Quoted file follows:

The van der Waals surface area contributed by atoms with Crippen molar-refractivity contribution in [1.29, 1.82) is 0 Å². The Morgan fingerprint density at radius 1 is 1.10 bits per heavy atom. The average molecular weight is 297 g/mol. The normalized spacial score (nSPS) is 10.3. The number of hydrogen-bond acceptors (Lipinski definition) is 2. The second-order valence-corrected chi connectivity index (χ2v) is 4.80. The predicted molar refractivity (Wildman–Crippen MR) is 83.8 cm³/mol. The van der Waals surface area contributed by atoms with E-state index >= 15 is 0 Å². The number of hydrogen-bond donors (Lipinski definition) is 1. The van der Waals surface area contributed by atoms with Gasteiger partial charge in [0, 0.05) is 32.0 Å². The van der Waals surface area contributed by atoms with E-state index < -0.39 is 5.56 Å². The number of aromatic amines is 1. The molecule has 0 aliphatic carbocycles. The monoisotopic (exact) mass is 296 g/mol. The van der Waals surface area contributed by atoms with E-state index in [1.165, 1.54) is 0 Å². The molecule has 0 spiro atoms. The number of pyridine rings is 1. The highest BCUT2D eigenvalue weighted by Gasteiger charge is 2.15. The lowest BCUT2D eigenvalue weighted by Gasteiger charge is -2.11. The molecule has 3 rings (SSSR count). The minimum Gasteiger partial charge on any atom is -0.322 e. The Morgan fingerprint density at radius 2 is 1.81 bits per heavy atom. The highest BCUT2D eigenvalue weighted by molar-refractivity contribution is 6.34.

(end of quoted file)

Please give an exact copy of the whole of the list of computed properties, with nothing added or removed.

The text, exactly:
The van der Waals surface area contributed by atoms with Crippen molar-refractivity contribution in [1.29, 1.82) is 0 Å². The Morgan fingerprint density at radius 1 is 1.10 bits per heavy atom. The average molecular weight is 297 g/mol. The normalized spacial score (nSPS) is 10.3. The number of hydrogen-bond acceptors (Lipinski definition) is 2. The second-order valence-corrected chi connectivity index (χ2v) is 4.80. The predicted molar refractivity (Wildman–Crippen MR) is 83.8 cm³/mol. The van der Waals surface area contributed by atoms with E-state index >= 15 is 0 Å². The number of hydrogen-bond donors (Lipinski definition) is 1. The van der Waals surface area contributed by atoms with Gasteiger partial charge in [0, 0.05) is 32.0 Å². The van der Waals surface area contributed by atoms with E-state index < -0.39 is 5.56 Å². The number of aromatic amines is 1. The molecule has 0 aliphatic carbocycles. The monoisotopic (exact) mass is 296 g/mol. The van der Waals surface area contributed by atoms with E-state index in [1.165, 1.54) is 0 Å². The molecule has 0 spiro atoms. The number of pyridine rings is 1. The highest BCUT2D eigenvalue weighted by Gasteiger charge is 2.15. The lowest BCUT2D eigenvalue weighted by Gasteiger charge is -2.11. The molecule has 3 rings (SSSR count). The minimum Gasteiger partial charge on any atom is -0.322 e. The Morgan fingerprint density at radius 2 is 1.81 bits per heavy atom. The highest BCUT2D eigenvalue weighted by molar-refractivity contribution is 6.34.